COLUMBIA CITY — The Whitley County Council heard from several department leaders in its budget hearing held earlier this month — Scott Wagner from the Health Department, Amy Biggs from the Emergency Management Agency, Sheriff Marc Gatton and Maintenance Director Mark Sturtevant.

EMA employee

Biggs approached the council requesting funds to change her deputy director position from part-time to full-time. Half of the salary is funded by the Indiana Department of Homeland Security, and Biggs requested funds from the county to cover the rest.

Though the EMA office is open during regular business hours, her work is 24 hours a day, 365 days a year.

“Our hours go way beyond office hours in regards to support of the community,” Biggs said. “The era of EMA being a small office in the basement of a building is no longer.”

Biggs and Deputy Director Ed Scott have been working with local nursing homes, school systems, Passages Inc., Whitley County 4-H Fair leaders and festival coordinators.

“We have evolved immensely in the last 10 years and we continue to grow,” Biggs said. “It would be even better if I had a full-time deputy.”

The council approved the funds to change the position until full-time with a salary of $35,100 by a 5-2 vote.

Health Dept. program

Scott Wagner, from the Whitley County Health Department, requested moving the nurse’s salary back onto the tax levy to allow for a new community education program.

The nurse’s position used to be paid for by tax dollars, but during the recession it was transitioned over to a state grant due to budget cuts.

Now that another grant opportunity has opened up for community education, Wagner requested the nurse’s pay be moved back to the tax levy so grant money can be used for the program, which includes education in schools and for other community members. Topics covered include sexually transmitted diseases, vaccinations, nutrition, smoking during pregnancy, drug prevention and hygiene.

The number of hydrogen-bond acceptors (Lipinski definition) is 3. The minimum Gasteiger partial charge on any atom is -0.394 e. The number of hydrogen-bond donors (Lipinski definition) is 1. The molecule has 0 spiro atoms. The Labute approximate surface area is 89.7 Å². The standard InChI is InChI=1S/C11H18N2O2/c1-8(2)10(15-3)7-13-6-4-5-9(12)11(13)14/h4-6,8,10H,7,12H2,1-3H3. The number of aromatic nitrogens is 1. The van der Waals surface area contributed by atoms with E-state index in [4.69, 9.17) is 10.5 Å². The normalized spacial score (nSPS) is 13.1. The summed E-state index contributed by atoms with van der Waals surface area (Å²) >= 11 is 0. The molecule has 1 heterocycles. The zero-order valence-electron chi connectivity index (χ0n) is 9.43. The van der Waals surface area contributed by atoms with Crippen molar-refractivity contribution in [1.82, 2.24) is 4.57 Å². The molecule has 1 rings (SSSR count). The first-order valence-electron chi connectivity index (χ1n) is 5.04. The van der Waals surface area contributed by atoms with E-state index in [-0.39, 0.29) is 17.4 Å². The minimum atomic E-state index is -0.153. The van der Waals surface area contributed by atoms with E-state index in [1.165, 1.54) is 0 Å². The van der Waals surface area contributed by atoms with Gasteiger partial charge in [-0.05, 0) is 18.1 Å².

The contract with the health educator is $30,000 a year.

Councilman Jim Bayman was hesitant to approve such a large amount of funds for a new program.

“I don’t want to just throw $30,000 out there,” Bayman said. “It’s a new program and we don’t know how much we need to spend.”

Councilman Thor Hodges disagreed.

“I think it is a fair price and a good outreach to the community,” Hodges said.

The change in the funds was approved unanimously.

Sheriff’s department

Sheriff Gatton requested the council approve the addition of a confinement officer for the jail.

“We keep getting warnings (from the state) to increase staff levels,” Gatton said.

The council approved the addition of a jailer, which increases the total to 19. The state recommends 26. The state also suggests 20 deputies, and the county has 17.

The funds for the additional officer was approved by a 5-2 vote.

Gatton, along with communications director Janelle Schmitt, requested the council not decrease the equipment and maintenance budget for the 911 fund. In the proposed budget, the council reduced the amount to $62,000 from $70,000. However, equipment maintenance contracts total $65,200. The council approved raising that fund back to $70,000.

Maintenance department

Sturtevant approached the council after a proposed budget cut for his department partially due to extra funds in his account this year. There is still $13,000 of the $22,000 annual dollars in the fund — with only three full months left in the year.

“I expect to use the other money for ice melt and other janitorial supplies,” Sturtevant said. He also indicated that extra funds are used to purchase equipment.

Last December, $6,822 was spent in the month, with about $3,000 going toward a new floor scrubber for the courthouse.

The council chose to disregard his request and indicated if the maintenance department needs more funds later, he can approach the council again.